- Two subjects of interest in 1992 homicide to take polygraph tests (1/15/17)8
- Obama shortens sentence of inmate from Cape (1/19/17)9
- Business notebook: Jackson salon owner also opens a clothing store (1/16/17)
- Area hospitals hope a box helps prevent infant deaths (1/19/17)6
- Cape SportsPlex contractor offers a look at the project (1/15/17)14
- Meat-processing plant faces $70K penalty for Clean Water Act violations (1/17/17)4
- Southeast to lose $3.5 million from state in budget cuts (1/18/17)21
- Subjects of interest in 1992 killing take polygraph tests; results not revealed (1/18/17)2
- Governor cuts $146 million, colleges take hit (1/17/17)
- Southern Bank announces merger with Capaha Bank (1/15/17)
Muslim cleric in Iran calls for death of Falwell
Shiite Muslim clerics in Lebanon and Iran have reacted with rage at the Rev. Jerry Falwell for calling Islam's prophet a terrorist and an envoy of Iran's supreme leader reportedly called for his death.
Iranian cleric Mohsen Mojtahed Shabestari, addressing weekly Friday prayers in the northwestern town of Tabriz, said Falwell was a "mercenary and must be killed," the Farsi-language daily Abrar reported Saturday.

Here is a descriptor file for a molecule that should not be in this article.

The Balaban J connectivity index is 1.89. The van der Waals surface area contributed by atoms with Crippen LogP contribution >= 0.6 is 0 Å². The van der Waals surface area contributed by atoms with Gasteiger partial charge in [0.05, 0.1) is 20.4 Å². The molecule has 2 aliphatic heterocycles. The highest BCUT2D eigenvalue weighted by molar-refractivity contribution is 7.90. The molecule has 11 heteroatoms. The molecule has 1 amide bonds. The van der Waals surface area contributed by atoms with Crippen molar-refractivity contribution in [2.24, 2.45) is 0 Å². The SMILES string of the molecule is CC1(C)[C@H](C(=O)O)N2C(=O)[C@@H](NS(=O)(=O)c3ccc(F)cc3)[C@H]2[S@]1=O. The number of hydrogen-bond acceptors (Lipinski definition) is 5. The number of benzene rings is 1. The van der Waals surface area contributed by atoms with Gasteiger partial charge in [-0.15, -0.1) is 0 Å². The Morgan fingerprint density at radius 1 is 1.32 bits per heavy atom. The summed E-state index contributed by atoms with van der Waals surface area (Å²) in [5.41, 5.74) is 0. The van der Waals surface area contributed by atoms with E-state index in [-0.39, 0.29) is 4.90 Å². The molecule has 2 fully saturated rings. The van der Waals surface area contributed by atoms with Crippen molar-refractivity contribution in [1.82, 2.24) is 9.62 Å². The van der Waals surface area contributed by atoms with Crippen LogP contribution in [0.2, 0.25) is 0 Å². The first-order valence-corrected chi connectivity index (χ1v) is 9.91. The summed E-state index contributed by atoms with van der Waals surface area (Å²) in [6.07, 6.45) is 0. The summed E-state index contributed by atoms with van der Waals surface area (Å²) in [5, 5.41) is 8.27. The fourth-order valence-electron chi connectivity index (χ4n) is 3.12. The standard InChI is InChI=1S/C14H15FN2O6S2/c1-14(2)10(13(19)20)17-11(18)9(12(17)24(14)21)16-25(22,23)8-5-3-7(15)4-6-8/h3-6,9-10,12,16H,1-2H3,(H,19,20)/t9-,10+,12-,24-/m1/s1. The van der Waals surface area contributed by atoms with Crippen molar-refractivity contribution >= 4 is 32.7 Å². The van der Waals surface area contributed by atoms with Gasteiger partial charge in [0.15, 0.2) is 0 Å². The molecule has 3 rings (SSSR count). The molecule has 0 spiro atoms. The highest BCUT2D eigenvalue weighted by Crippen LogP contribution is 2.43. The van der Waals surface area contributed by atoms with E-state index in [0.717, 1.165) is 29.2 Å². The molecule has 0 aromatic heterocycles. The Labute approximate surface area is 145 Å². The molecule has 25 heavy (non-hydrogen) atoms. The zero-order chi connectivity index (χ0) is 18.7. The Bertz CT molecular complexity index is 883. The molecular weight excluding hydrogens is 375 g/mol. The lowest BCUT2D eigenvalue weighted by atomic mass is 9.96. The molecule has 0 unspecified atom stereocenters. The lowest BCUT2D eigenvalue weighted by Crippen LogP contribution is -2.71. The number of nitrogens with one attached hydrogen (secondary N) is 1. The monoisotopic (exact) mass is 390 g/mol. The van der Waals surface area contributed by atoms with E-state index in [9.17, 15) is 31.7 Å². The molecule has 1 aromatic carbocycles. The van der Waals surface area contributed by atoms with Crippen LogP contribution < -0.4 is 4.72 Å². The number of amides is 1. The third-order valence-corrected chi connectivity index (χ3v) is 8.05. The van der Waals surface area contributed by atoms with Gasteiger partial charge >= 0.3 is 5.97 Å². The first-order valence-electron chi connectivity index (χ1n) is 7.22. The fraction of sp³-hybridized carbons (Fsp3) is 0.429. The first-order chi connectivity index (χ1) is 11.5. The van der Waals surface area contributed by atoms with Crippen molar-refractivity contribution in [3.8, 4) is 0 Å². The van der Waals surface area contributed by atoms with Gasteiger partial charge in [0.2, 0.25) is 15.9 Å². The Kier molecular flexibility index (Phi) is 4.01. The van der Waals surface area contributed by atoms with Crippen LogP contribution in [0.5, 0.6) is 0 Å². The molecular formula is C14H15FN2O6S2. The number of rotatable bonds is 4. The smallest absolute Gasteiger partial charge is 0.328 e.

"The death of that man is a religious duty, but his case should not be tied to the Christian community," Shabestari, a representative of Iran's Supreme Leader Ayatollah Ali Khamenei, was quoted as saying.
In an interview broadcast last week on the CBS program "60 Minutes," Falwell said: "I think Muhammad was a terrorist."
The conservative Baptist minister said he has concluded from reading Muslim and non-Muslim writers that Islam's prophet "was a violent man, a man of war."
Falwell will be coming to Cape Girardeau on Oct. 20 to speak at a crusade.
In Lebanon Saturday, Grand Ayatollah Mohammed Hussein Fadlallah called on Muslim countries to respond to Falwell who, he said, had "infringed on the prophet Muhammad's dignity."
Fadlallah, however, cautioned against resorting to "physical violence" against Falwell, saying Islam is "a religion of mercy and love."
In a statement issued in Beirut, Fadlallah also urged Muslims worldwide to counter what he called "a cultural war" launched against Islam following Sept. 11 terror attacks.